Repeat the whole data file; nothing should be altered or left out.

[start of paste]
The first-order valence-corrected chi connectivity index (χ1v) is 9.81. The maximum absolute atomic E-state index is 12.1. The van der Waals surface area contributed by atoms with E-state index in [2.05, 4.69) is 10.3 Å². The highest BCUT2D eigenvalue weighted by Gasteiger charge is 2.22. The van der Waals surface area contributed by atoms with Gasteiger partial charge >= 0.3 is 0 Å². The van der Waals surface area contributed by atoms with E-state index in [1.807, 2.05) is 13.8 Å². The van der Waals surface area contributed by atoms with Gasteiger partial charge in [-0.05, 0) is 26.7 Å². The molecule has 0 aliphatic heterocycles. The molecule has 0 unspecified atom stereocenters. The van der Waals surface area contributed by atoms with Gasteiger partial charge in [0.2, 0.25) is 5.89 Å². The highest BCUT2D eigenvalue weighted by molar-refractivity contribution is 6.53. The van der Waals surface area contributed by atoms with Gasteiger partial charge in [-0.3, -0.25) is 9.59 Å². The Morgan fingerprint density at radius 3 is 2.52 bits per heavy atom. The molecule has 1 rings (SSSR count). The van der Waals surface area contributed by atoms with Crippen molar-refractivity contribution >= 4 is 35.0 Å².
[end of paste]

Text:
The first-order valence-corrected chi connectivity index (χ1v) is 9.81. The maximum absolute atomic E-state index is 12.1. The van der Waals surface area contributed by atoms with E-state index in [2.05, 4.69) is 10.3 Å². The highest BCUT2D eigenvalue weighted by Gasteiger charge is 2.22. The van der Waals surface area contributed by atoms with Gasteiger partial charge >= 0.3 is 0 Å². The van der Waals surface area contributed by atoms with E-state index in [1.807, 2.05) is 13.8 Å². The van der Waals surface area contributed by atoms with Gasteiger partial charge in [-0.05, 0) is 26.7 Å². The molecule has 0 aliphatic heterocycles. The molecule has 0 unspecified atom stereocenters. The van der Waals surface area contributed by atoms with Gasteiger partial charge in [0.2, 0.25) is 5.89 Å². The highest BCUT2D eigenvalue weighted by molar-refractivity contribution is 6.53. The van der Waals surface area contributed by atoms with Gasteiger partial charge in [-0.3, -0.25) is 9.59 Å². The Morgan fingerprint density at radius 3 is 2.52 bits per heavy atom. The molecule has 1 rings (SSSR count). The van der Waals surface area contributed by atoms with Crippen molar-refractivity contribution >= 4 is 35.0 Å².